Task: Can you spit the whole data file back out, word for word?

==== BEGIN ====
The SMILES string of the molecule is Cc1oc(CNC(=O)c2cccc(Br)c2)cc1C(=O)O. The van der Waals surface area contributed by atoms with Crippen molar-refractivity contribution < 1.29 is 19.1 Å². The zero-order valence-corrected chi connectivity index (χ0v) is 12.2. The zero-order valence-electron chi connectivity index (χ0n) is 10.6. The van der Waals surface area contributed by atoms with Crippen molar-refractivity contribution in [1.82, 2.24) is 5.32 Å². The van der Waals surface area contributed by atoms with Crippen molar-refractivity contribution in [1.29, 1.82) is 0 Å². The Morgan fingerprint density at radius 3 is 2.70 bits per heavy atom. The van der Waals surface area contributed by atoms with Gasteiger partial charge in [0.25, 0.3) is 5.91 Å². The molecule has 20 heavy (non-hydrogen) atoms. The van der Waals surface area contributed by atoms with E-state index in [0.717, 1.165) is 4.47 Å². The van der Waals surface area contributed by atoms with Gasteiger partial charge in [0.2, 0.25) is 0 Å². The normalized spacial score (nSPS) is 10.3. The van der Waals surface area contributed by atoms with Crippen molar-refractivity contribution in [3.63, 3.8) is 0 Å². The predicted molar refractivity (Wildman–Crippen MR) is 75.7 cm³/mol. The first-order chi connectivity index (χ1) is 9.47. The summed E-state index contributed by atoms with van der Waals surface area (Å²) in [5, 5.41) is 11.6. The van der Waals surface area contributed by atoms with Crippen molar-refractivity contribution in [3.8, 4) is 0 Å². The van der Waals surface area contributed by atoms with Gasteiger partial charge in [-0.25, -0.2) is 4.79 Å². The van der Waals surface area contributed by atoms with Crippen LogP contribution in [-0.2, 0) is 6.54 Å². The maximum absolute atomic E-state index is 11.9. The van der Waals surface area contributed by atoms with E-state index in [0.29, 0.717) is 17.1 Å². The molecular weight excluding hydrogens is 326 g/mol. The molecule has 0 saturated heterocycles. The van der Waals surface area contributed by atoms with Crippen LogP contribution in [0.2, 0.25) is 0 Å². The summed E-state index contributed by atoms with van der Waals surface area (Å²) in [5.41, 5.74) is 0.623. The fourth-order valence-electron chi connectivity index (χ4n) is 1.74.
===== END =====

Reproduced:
The SMILES string of the molecule is Cc1oc(CNC(=O)c2cccc(Br)c2)cc1C(=O)O. The van der Waals surface area contributed by atoms with Crippen molar-refractivity contribution < 1.29 is 19.1 Å². The zero-order valence-corrected chi connectivity index (χ0v) is 12.2. The zero-order valence-electron chi connectivity index (χ0n) is 10.6. The van der Waals surface area contributed by atoms with Crippen molar-refractivity contribution in [1.82, 2.24) is 5.32 Å². The van der Waals surface area contributed by atoms with Crippen molar-refractivity contribution in [1.29, 1.82) is 0 Å². The Morgan fingerprint density at radius 3 is 2.70 bits per heavy atom. The van der Waals surface area contributed by atoms with Gasteiger partial charge in [0.25, 0.3) is 5.91 Å². The molecule has 20 heavy (non-hydrogen) atoms. The van der Waals surface area contributed by atoms with E-state index in [0.717, 1.165) is 4.47 Å². The van der Waals surface area contributed by atoms with Gasteiger partial charge in [0.2, 0.25) is 0 Å². The normalized spacial score (nSPS) is 10.3. The van der Waals surface area contributed by atoms with Crippen molar-refractivity contribution in [3.63, 3.8) is 0 Å². The predicted molar refractivity (Wildman–Crippen MR) is 75.7 cm³/mol. The first-order chi connectivity index (χ1) is 9.47. The summed E-state index contributed by atoms with van der Waals surface area (Å²) in [5, 5.41) is 11.6. The van der Waals surface area contributed by atoms with Crippen molar-refractivity contribution in [3.8, 4) is 0 Å². The van der Waals surface area contributed by atoms with Gasteiger partial charge in [-0.25, -0.2) is 4.79 Å². The van der Waals surface area contributed by atoms with Crippen LogP contribution in [-0.2, 0) is 6.54 Å². The maximum absolute atomic E-state index is 11.9. The van der Waals surface area contributed by atoms with E-state index in [0.29, 0.717) is 17.1 Å². The molecular weight excluding hydrogens is 326 g/mol. The molecule has 0 saturated heterocycles. The van der Waals surface area contributed by atoms with Crippen LogP contribution in [0.2, 0.25) is 0 Å². The summed E-state index contributed by atoms with van der Waals surface area (Å²) in [5.41, 5.74) is 0.623. The fourth-order valence-electron chi connectivity index (χ4n) is 1.74.